Possible U.S. Policy Approaches to North Korea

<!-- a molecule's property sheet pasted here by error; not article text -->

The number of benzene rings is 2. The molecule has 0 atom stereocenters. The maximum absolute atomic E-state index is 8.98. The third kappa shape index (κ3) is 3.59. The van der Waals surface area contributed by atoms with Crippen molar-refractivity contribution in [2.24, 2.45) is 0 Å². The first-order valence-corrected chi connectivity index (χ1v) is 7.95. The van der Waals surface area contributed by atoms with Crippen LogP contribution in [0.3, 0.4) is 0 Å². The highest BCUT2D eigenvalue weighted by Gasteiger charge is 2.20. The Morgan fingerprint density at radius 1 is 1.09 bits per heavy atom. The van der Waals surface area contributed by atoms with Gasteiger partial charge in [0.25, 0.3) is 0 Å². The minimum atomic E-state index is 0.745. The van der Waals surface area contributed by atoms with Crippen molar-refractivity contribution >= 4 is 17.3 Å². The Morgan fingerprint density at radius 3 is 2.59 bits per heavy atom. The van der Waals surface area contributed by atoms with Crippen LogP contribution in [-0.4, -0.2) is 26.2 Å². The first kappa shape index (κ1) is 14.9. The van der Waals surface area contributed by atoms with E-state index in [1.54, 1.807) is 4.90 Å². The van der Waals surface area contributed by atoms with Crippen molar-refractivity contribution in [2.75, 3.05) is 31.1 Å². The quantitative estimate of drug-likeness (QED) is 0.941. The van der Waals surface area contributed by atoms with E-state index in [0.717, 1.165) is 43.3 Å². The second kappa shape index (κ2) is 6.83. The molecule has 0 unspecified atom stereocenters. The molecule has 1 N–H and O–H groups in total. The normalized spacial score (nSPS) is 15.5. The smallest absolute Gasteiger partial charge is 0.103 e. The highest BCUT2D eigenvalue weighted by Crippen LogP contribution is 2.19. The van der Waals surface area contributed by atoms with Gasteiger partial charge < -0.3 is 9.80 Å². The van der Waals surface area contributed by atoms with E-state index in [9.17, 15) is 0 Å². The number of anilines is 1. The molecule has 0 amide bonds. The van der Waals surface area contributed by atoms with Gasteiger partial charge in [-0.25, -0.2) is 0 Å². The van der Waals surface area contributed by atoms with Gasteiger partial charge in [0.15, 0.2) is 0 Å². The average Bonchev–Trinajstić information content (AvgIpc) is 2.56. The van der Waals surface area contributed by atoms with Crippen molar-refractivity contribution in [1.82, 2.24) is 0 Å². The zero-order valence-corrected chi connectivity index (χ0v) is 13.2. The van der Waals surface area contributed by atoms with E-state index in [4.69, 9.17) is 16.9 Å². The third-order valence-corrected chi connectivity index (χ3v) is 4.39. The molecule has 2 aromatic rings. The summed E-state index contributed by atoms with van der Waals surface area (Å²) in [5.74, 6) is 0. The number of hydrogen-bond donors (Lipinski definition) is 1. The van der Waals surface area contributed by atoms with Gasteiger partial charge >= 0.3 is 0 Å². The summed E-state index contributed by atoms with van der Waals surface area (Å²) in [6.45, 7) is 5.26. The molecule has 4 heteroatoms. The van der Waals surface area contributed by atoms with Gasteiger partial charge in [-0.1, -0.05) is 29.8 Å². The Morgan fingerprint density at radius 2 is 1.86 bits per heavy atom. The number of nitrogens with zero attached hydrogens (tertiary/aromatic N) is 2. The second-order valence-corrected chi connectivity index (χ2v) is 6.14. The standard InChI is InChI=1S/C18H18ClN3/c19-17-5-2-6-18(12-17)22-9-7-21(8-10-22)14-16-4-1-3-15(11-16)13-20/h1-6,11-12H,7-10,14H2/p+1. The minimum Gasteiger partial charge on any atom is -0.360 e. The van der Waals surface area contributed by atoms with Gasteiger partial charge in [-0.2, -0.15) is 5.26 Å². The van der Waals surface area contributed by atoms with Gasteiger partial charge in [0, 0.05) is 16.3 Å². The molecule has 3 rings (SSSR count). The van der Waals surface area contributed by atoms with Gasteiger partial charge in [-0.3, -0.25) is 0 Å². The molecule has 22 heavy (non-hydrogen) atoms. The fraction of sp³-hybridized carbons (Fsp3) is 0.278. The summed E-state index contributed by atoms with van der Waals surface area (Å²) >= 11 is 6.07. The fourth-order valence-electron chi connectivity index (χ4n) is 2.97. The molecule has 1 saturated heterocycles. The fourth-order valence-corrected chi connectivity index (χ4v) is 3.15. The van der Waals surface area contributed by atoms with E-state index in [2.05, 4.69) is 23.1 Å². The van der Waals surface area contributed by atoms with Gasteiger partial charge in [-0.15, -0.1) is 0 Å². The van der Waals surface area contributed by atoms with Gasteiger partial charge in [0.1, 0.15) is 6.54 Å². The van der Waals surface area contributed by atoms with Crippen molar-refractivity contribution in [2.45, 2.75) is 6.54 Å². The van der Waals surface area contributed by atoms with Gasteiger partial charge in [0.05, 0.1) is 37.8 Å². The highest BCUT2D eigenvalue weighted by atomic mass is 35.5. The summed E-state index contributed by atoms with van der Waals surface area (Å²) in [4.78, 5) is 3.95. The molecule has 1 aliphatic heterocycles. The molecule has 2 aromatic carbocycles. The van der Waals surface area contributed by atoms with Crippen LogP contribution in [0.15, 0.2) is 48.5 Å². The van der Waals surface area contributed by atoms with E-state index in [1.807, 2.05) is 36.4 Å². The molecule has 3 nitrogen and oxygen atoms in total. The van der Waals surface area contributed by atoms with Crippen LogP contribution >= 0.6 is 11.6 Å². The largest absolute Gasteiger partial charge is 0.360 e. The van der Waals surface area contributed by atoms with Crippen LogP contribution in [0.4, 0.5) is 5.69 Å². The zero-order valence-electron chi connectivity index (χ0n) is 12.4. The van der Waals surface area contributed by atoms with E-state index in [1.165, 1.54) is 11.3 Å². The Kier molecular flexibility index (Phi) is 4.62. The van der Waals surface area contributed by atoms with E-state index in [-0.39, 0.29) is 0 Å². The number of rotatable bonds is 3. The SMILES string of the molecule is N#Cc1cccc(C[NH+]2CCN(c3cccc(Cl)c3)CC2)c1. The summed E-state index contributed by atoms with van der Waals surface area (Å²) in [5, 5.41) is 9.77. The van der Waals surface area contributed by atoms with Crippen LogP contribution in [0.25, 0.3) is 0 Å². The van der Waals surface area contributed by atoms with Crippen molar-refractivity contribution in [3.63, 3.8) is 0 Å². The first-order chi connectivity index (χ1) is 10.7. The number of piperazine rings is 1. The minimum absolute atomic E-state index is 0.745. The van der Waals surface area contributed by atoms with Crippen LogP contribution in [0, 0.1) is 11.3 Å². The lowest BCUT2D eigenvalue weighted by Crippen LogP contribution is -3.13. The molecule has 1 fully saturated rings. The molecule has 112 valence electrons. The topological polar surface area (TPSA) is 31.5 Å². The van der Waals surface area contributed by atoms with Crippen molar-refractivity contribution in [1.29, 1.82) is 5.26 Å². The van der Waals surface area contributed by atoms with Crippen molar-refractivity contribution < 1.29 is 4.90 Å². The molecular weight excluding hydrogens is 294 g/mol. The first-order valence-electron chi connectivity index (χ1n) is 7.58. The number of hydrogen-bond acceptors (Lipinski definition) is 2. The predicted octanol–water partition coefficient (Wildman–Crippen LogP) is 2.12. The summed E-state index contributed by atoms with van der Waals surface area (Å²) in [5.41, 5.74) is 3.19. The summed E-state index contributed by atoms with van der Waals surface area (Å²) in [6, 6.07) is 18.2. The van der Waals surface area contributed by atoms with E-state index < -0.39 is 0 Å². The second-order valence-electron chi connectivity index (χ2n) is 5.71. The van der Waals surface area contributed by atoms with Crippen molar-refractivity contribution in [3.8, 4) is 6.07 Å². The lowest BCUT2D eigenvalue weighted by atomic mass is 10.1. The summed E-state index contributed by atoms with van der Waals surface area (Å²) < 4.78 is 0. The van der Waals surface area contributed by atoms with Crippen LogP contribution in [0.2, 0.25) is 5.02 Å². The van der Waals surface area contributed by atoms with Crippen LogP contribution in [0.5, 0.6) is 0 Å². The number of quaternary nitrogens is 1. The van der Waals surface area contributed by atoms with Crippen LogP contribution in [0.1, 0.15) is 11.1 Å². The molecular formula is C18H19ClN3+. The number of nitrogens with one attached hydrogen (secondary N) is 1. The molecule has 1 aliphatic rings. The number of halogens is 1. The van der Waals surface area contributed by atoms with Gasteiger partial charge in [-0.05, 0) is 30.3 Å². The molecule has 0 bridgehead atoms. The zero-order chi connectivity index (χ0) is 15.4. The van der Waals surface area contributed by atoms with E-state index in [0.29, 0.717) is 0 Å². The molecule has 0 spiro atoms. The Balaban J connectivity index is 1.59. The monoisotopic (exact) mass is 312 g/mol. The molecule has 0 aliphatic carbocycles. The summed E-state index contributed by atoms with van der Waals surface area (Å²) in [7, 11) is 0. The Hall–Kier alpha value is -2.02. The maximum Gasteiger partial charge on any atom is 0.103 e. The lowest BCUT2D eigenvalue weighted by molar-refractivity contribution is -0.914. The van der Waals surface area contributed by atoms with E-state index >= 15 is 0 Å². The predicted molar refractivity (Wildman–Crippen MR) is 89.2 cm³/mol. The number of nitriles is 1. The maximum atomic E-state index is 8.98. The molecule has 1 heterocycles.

Updated September 4, 2017 Possible U.S. Policy Approaches to North Korea Since assuming office, the Trump Administration has raised the North Korea threat to a top-level foreign policy priority in response to the regime’s demonstrations of rapid military advances. Officially called the Democratic People’s Republic of Korea (DPRK), North Korea has rebuffed U.S. and South Korean offers to negotiate on denuclearization since 2009 and has continued to develop its nuclear and ballistic missile programs. In 2017, North Korea conducted its sixth and most powerful nuclear weapons test, and carried out two tests of long-range ballistic missiles that some observers believe have intercontinental range. All of these tests violate United Nations Security Council (UNSC) resolutions. North Korea is on track to develop and deploy the capability to attack the U.S. homeland with nuclear-armed intercontinental ballistic missiles (ICBMs). U.S. intelligence estimates note that North Korea already likely has the capability to mount nuclear warheads on mediumrange ballistic missiles that can reach Japan and Guam, both of which have major U.S. military installations. Official statements by the Kim Jong-un government suggest it is striving to build a credible regional nuclear warfighting capability that could evade regional missile defenses. (See CRS In Focus IF10472, North Korea’s Nuclear and Ballistic Missile Programs.) The Trump Administration’s North Korea Policy The Trump Administration conducted a North Korea policy review in early 2017. According to a five-paragraph, April 26, 2017, statement, the Administration will seek to “pressure North Korea into dismantling its nuclear, ballistic missile, and proliferation programs by tightening economic sanctions and pursuing diplomatic measures with our Allies and regional partners.” The statement also says that the Administration hopes pressure will “convince the [DPRK] regime to de-escalate and return to the path of dialogue.” Administration officials have said they seek to apply “maximum pressure” on the regime to achieve these goals. Secretary of State Rex Tillerson has said that the Administration is seeking neither a change in nor a collapse of the Kim regime. Some U.S. and South Korean commentators have characterized Administration officials’ remarks on North Korea as contradictory, perhaps deliberately so, particularly on the questions of under what conditions the United States would negotiate with North Korea and whether the United States is prepared to launch a preventive attack against North Korea. In repeated public remarks, Trump Administration officials, including the President, have emphasized a possible preventive military attack against North Korea. At other times, President Trump and other Administration officials have said they would be open to dialogue. President Trump has alternated between praising China for its efforts to encourage North Korea to change its behavior and threatening China with diplomatic and economic measures if Beijing does not apply more pressure. In addition, Cabinet Members often have issued statements that many observers contend contradict the President or one another. In September 2017, President Trump tweeted criticisms of South Korea’s attempts to initiate low-level dialogue with North Korea, calling the efforts “appeasement.” However, the following day, the National Security Council reportedly said in an official letter to South Korean counterparts that there was no gap in the two allies’ approaches. (See CRS Report R41481, U.S.-South Korea Relations.) Taken together, for many observers the apparently contradictory statements have created uncertainty about which Administration statements are authoritative. Despite the lack of clarity, key components of the Administration’s approach appear to be:  raising the priority level of the North Korea threat;  increasing public displays of U.S. military might and public threats to use military force;  pushing China, which accounts for over 90% of North Korea’s trade, to fully implement UNSC sanctions and take other steps to pressure North Korea;  pushing for the UNSC to adopt new, increasingly tough international sanctions against North Korea and expanding the use of U.S. sanctions, including “secondary sanctions” that target foreign entities that facilitate trade with North Korea; and  expanding efforts to convince other countries to curtail or shut down their interactions with the DPRK. The Administration has cast its approach as a departure from the Obama Administration’s policy, known as “strategic patience.” However, many of the elements remain: expanding U.S. and international sanctions, emphasizing China’s ability to pressure North Korea, and coordinating policy with U.S. allies. U.S. Policy Options The United States faces a range of North Korea policy options, many of which may not be mutually exclusive. One set of approaches involves increasing diplomatic engagement, such as by resuming the Six-Party Talks among China, Japan, North Korea, Russia, South Korea, and the United States, which were last held in 2008. The Administration’s April 26 statement provides that it is “open” to talks that lead to denuclearization, but did not outline preconditions. Since April, some Administration officials’ remarks on North Korea policy have not mentioned negotiations, while others have. A number of https://crsreports.congress.gov Possible U.S. Policy Approaches to North Korea experts, as well as China’s government, have proposed that negotiations should begin with the more limited goal of a freeze on North Korean nuclear and missile tests, in return for U.S. concessions, such as halting military exercises with South Korea. The United States has refused to return to negotiations based on North Korea’s insistence that talks should go forward without preconditions, that it should be recognized as a nuclear-weapons state, and that the United States take steps such as reducing its military presence on the peninsula. Short of the resumption of negotiations, the six parties may pursue the establishment of crisis hotlines between the United States and North Korea in the event of a military confrontation. In the past, the United States has dismissed the option of launching military strikes on North Korea due largely to the threat of a potentially devastating DPRK counterattack on South Korea or Japan, and the possibility of creating a humanitarian crisis on the peninsula. However, North Korea’s advances in missile and nuclear capabilities in 2017, which may increase the vulnerability of the U.S. homeland to a North Korean attack, have led some policymakers and analysts to suggest that the United States should launch a preventive strike against the DPRK. Most experts warn that any military attack could lead to a widespread outbreak of war, with uncertain factors such as China’s involvement and the control of North Korea’s nuclear arsenal. Analysts expect that the DPRK would attack the Seoul area (with a population of over 20 million) with conventional artillery situated along the inter-Korean border, likely leading to thousands of civilian casualties. Members of Congress might consider proactively adopting measures supporting or opposing a U.S. military attack. Some offensive military options fall short of direct intervention. The Obama Administration, according to some media reports, used cyber techniques to sabotage North Korea’s missile tests. Upgrading U.S. intelligence resources dedicated to North Korea could clarify the state’s capabilities and weaknesses, including possible internal power struggles. Congress might also consider increasing the flow of anti-regime information into the country to spread awareness among North Korean citizens of the regime’s abuses. Some analysts have urged Congress to consider the use of approaches that could destabilize the regime, while others have counseled against such approaches, in part because the United States may be unprepared or unwilling to engage in reconstruction efforts in the event of a collapse of the DPRK government. Another set of approaches involves the expansion of international sanctions to choke off the Kim regime’s sources of hard currency and to weaken the North Korean economy. Although many sanctions are in place, more countries could follow Japan’s approach in banning virtually all trade. Washington and its allies at the United Nations could press for eliminating exemptions in existing UNSC sanctions that would further reduce trade. Other measures to strengthen and/or expand international sanctions could include adding new industrial sectors to the sanctions, targeting North Korea’s official labor export programs, and/or pushing or helping countries to fully implement existing sanctions. Congress could press the Trump Administration to enforce or expand U.S. sanctions, such as those in the North Korea Sanctions and Policy Enforcement Act (P.L. 114-122), that call for imposing secondary sanctions. This tactic could affect firms and international banks, mostly in China, that have financial dealings with Pyongyang. In the summer of 2017, Congress and President Trump took a step in this direction with the passage and signing into law of H.R. 3364/P.L. 115-44, the Countering America’s Adversaries Through Sanctions Act. Other acts to increase penalties against North Korea and those that interact with North Korea have been introduced. In 2016, the U.S. Treasury Secretary determined that North Korea is a jurisdiction of money laundering concern (recommended by P.L. 114122); this determination could be replicated in other countries that engage in banking with North Korean entities. The President could designate DPRK entities for suspected involvement in cyber security threats. The United States could also seek to shut down other countries’ bilateral programs with North Korea, such as those that import North Korean labor, which generate funds for the DPRK. (See CRS Report R41438, North Korea: Legislative Basis for U.S. Economic Sanctions.) The United States could enhance military cooperation with allies to further strengthen U.S. alliance commitments. This could include increasing military exercises with South Korea and Japan that feature advanced weaponry. An overt improvement in ballistic missile defense cooperation among Japan, South Korea, and the United States could also send a signal to the Kim regime. The U.S.-South Korean decision to deploy the U.S. Terminal High Altitude Area Defense (THAAD) missile defense system could facilitate a more integrated regional ballistic missile system among U.S. allies, though South Korea’s left-of-center parties, which currently rule the country, historically have resisted many forms of defense cooperation with Japan. In September 2017, the United States approved South Korea’s request to lift restrictions on its missile payload capabilities. Congress could commit additional resources to support interdictions of North Korean shipments of arms or other illicit goods that provide hard currency to the regime. Similarly, additional support for law-enforcement measures that target North Korean counterfeiting, money laundering, or narcotics trafficking may further increase pressure. Congress could urge or mandate that the United States push for cooperation with foreign governments and private companies, especially in China, on preventing transfers to North Korea through transshipment networks of controlled goods that contribute to missile and nuclear program advancements. Emma Chanlett-Avery, Specialist in Asian Affairs Mark E. Manyin, Specialist in Asian Affairs https://crsreports.congress.gov IF10467 Possible U.S. Policy Approaches to North Korea Disclaimer This document was prepared by the Congressional Research Service (CRS). CRS serves as nonpartisan shared staff to congressional committees and Members of Congress. It operates solely at the behest of and under the direction of Congress. Information in a CRS Report should not be relied upon for purposes other than public understanding of information that has been provided by CRS to Members of Congress in connection with CRS’s institutional role. CRS Reports, as a work of the United States Government, are not subject to copyright protection in the United States. Any CRS Report may be reproduced and distributed in its entirety without permission from CRS. However, as a CRS Report may include copyrighted images or material from a third party, you may need to obtain the permission of the copyright holder if you wish to copy or otherwise use copyrighted material. https://crsreports.congress.gov | IF10467 · VERSION 7 · UPDATED